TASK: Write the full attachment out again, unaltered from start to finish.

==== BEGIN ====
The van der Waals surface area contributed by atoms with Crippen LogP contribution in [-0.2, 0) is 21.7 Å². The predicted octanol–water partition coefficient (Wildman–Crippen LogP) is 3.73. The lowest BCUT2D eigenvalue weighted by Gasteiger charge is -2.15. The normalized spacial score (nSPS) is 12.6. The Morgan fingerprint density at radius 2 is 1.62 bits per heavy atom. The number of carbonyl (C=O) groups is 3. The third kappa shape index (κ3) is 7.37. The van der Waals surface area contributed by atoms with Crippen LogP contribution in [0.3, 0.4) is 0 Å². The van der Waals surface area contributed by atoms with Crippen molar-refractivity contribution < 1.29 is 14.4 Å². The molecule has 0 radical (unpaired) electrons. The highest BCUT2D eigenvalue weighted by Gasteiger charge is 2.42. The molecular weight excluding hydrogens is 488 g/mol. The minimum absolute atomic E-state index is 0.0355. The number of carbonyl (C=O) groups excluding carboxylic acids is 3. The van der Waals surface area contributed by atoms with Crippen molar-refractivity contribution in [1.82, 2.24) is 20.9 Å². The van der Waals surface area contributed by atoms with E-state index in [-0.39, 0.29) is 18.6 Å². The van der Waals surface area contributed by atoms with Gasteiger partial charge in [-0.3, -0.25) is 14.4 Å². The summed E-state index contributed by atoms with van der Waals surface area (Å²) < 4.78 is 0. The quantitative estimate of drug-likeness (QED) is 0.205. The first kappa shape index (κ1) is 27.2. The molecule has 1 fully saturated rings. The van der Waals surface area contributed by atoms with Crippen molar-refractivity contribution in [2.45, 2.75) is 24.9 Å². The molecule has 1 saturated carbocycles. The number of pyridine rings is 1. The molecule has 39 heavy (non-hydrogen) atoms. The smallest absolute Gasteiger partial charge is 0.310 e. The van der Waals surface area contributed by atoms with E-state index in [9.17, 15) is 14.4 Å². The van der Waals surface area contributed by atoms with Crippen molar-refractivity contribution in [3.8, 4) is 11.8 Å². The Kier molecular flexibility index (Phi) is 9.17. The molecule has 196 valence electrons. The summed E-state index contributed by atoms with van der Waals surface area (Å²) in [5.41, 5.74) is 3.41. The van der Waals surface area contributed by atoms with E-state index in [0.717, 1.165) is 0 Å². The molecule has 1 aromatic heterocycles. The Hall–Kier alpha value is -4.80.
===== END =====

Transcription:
The van der Waals surface area contributed by atoms with Crippen LogP contribution in [-0.2, 0) is 21.7 Å². The predicted octanol–water partition coefficient (Wildman–Crippen LogP) is 3.73. The lowest BCUT2D eigenvalue weighted by Gasteiger charge is -2.15. The normalized spacial score (nSPS) is 12.6. The Morgan fingerprint density at radius 2 is 1.62 bits per heavy atom. The number of carbonyl (C=O) groups is 3. The third kappa shape index (κ3) is 7.37. The van der Waals surface area contributed by atoms with Crippen LogP contribution in [0.3, 0.4) is 0 Å². The van der Waals surface area contributed by atoms with Crippen molar-refractivity contribution < 1.29 is 14.4 Å². The molecule has 0 radical (unpaired) electrons. The highest BCUT2D eigenvalue weighted by Gasteiger charge is 2.42. The molecular weight excluding hydrogens is 488 g/mol. The minimum absolute atomic E-state index is 0.0355. The number of carbonyl (C=O) groups excluding carboxylic acids is 3. The van der Waals surface area contributed by atoms with Crippen molar-refractivity contribution in [1.82, 2.24) is 20.9 Å². The van der Waals surface area contributed by atoms with E-state index in [-0.39, 0.29) is 18.6 Å². The van der Waals surface area contributed by atoms with Gasteiger partial charge in [-0.3, -0.25) is 14.4 Å². The summed E-state index contributed by atoms with van der Waals surface area (Å²) < 4.78 is 0. The quantitative estimate of drug-likeness (QED) is 0.205. The first kappa shape index (κ1) is 27.2. The molecule has 1 fully saturated rings. The van der Waals surface area contributed by atoms with Crippen molar-refractivity contribution in [2.45, 2.75) is 24.9 Å². The molecule has 1 saturated carbocycles. The number of pyridine rings is 1. The molecule has 39 heavy (non-hydrogen) atoms. The smallest absolute Gasteiger partial charge is 0.310 e. The van der Waals surface area contributed by atoms with E-state index in [9.17, 15) is 14.4 Å². The van der Waals surface area contributed by atoms with Crippen molar-refractivity contribution in [3.8, 4) is 11.8 Å². The Kier molecular flexibility index (Phi) is 9.17. The molecule has 196 valence electrons. The summed E-state index contributed by atoms with van der Waals surface area (Å²) in [5.41, 5.74) is 3.41. The van der Waals surface area contributed by atoms with E-state index in [0.717, 1.165) is 0 Å². The molecule has 1 aromatic heterocycles. The Hall–Kier alpha value is -4.80.